...Now that Tony Judt published a long op-ed A Lobby, Not a Conspiracy in the New York Times. You can just imagine the number -- and the tone -- of the emails, phone calls, etc. that the Times is receiving at exactly this moment. Is Alan Dershowitz going to have a huge letter to the editor or a long counter piece in the op-ed section tomorrow? Or is it going to be long signed letter to the editor or perhaps a paid ad? We'll have to wait and see... I agree in general with most of the points that Judt makes although I continue to argue that Americans need a serious debate on the entirety of U.S. policy in the Middle East, including the relationship with Israel. (see my From the China Lobby to the Israel Lobby ).In any case, I think the most important and biting part of Judt piece is the following:
Looking back, we shall see the Iraq war and its catastrophic consequences as not the beginning of a new democratic age in the Middle East but rather as the end of an era that began in the wake of the 1967 war, a period during which American alignment with Israel was shaped by two imperatives: cold-war strategic calculations and a new-found domestic sensitivity to the memory of the Holocaust and the debt owed to its victims and survivors.
For the terms of strategic debate are shifting. East Asia grows daily in importance. Meanwhile our clumsy failure to re-cast the Middle East — and its enduring implications for our standing there — has come into sharp focus. American influence in that part of the world now rests almost exclusively on our power to make war: which means in the end that it is no influence at all. Above all, perhaps, the Holocaust is passing beyond living memory. In the eyes of a watching world, the fact that an Israeli soldier's great-grandmother died in Treblinka will not excuse his own misbehavior.
Thus it will not be self-evident to future generations of Americans why the imperial might and international reputation of the United States are so closely aligned with one small, controversial Mediterranean client state. It is already not at all self-evident to Europeans, Latin Americans, Africans or Asians. Why, they ask, has America chosen to lose touch with the rest of the international community on this issue? Americans may not like the implications of this question. But it is pressing. It bears directly on our international standing and influence; and it has nothing to do with anti-Semitism. We cannot ignore it.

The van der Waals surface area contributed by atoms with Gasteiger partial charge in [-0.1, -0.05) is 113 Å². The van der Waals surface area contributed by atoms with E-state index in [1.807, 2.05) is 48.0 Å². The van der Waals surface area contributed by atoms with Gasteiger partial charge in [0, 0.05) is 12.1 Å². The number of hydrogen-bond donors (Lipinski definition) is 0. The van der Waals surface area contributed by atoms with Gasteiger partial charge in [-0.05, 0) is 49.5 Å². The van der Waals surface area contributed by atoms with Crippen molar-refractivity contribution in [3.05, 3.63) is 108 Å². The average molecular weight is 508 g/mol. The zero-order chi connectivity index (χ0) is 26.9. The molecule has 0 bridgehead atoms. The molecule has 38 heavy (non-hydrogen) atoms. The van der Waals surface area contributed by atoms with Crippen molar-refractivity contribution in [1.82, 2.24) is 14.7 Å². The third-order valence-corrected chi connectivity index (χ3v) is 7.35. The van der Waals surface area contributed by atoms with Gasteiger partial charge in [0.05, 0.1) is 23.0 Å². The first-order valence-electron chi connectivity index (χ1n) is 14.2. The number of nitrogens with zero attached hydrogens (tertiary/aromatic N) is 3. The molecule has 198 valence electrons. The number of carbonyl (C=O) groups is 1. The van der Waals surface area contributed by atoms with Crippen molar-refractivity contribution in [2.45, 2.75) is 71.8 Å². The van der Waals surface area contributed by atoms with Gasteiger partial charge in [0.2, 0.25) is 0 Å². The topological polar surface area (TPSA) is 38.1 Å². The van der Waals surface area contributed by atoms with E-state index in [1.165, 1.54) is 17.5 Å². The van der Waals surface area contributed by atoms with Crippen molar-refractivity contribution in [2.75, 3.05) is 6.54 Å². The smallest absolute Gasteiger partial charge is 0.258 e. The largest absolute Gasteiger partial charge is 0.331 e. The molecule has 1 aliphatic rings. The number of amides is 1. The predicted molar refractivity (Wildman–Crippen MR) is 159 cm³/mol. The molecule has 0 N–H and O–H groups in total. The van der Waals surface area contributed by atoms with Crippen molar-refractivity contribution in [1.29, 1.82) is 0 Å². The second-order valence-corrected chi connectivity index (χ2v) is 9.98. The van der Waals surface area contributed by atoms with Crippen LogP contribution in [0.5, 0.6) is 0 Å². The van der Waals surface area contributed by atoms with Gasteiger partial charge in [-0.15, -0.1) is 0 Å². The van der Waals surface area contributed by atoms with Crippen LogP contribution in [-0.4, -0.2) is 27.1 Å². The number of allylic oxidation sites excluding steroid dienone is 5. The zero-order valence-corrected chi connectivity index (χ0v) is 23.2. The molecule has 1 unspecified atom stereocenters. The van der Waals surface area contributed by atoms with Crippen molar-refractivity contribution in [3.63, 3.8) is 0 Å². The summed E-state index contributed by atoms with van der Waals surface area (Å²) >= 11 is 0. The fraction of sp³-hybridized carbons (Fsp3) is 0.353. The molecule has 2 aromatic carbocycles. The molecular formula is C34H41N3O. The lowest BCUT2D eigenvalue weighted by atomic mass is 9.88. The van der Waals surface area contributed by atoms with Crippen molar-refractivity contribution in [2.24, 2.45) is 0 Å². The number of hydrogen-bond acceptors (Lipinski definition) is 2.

I make similar arguments in my Israel: America’s Weakest Link?:
For the Arab and Muslim nations — as well as for other powers, especially those challenging the international status quo — Israel would be perceived as the "weakest link" in the American Empire.
Israel would thus become an ideal target for anti-American and anti-globalization forces.
We are already seeing the shape of things to come in the growing anti-Israeli sentiments in Europe and Asia, and the way anti-Israeli sentiments are starting to intertwine, in some cases, with dormant anti-Semitic attitudes.
In some respects, Israel's ties with the United States are starting to resemble the relationship between the old political and economic elites and the Jewish community in Europe during the 19th century.
As Hannah Arendt pointed out in her classic study of European anti-Semitism, it was the erosion in the power of those elites — and their growing inability to protect the Jews of Europe — that sealed their fate.
The new and angry social classes and political players turned their frustration against the group they associated with the hated status quo — a group that was also very vulnerable.
A similar scenario could take place on an international scale, when a weaker and less confident United States would be under pressure at home and abroad to reduce its global commitments.
This would leave Israel — its weakest link — vulnerable to attacks not only from Arab and Muslim nations, but from other new anti-status quo powers.